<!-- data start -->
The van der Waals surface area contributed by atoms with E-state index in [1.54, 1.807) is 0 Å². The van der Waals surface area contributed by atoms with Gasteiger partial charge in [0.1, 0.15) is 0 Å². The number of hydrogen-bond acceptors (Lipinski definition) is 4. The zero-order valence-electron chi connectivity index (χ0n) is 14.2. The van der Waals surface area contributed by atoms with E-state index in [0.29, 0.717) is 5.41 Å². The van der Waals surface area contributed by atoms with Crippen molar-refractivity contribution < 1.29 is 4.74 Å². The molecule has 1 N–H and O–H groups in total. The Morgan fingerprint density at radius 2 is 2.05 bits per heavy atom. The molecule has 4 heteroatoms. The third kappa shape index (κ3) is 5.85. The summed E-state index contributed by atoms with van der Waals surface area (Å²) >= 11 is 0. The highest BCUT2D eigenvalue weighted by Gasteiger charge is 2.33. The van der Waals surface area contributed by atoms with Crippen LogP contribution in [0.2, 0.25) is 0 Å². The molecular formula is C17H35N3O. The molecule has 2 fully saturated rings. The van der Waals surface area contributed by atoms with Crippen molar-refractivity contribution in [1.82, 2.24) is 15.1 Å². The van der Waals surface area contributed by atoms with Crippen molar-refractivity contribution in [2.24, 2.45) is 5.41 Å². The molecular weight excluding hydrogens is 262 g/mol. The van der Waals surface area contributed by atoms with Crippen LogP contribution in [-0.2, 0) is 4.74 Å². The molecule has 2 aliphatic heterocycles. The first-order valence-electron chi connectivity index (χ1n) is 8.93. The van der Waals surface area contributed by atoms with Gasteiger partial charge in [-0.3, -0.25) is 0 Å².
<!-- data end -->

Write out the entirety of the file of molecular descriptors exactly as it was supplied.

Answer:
The van der Waals surface area contributed by atoms with E-state index in [1.54, 1.807) is 0 Å². The van der Waals surface area contributed by atoms with Gasteiger partial charge in [0.1, 0.15) is 0 Å². The number of hydrogen-bond acceptors (Lipinski definition) is 4. The zero-order valence-electron chi connectivity index (χ0n) is 14.2. The van der Waals surface area contributed by atoms with E-state index in [0.29, 0.717) is 5.41 Å². The van der Waals surface area contributed by atoms with Crippen molar-refractivity contribution < 1.29 is 4.74 Å². The molecule has 1 N–H and O–H groups in total. The Morgan fingerprint density at radius 2 is 2.05 bits per heavy atom. The molecule has 4 heteroatoms. The third kappa shape index (κ3) is 5.85. The summed E-state index contributed by atoms with van der Waals surface area (Å²) >= 11 is 0. The highest BCUT2D eigenvalue weighted by Gasteiger charge is 2.33. The van der Waals surface area contributed by atoms with Crippen LogP contribution in [0.2, 0.25) is 0 Å². The molecular formula is C17H35N3O. The molecule has 2 fully saturated rings. The van der Waals surface area contributed by atoms with Crippen molar-refractivity contribution in [1.82, 2.24) is 15.1 Å². The van der Waals surface area contributed by atoms with Crippen molar-refractivity contribution in [2.24, 2.45) is 5.41 Å². The molecular weight excluding hydrogens is 262 g/mol. The van der Waals surface area contributed by atoms with Crippen LogP contribution in [-0.2, 0) is 4.74 Å². The molecule has 2 aliphatic heterocycles. The first-order valence-electron chi connectivity index (χ1n) is 8.93. The van der Waals surface area contributed by atoms with Gasteiger partial charge in [-0.3, -0.25) is 0 Å².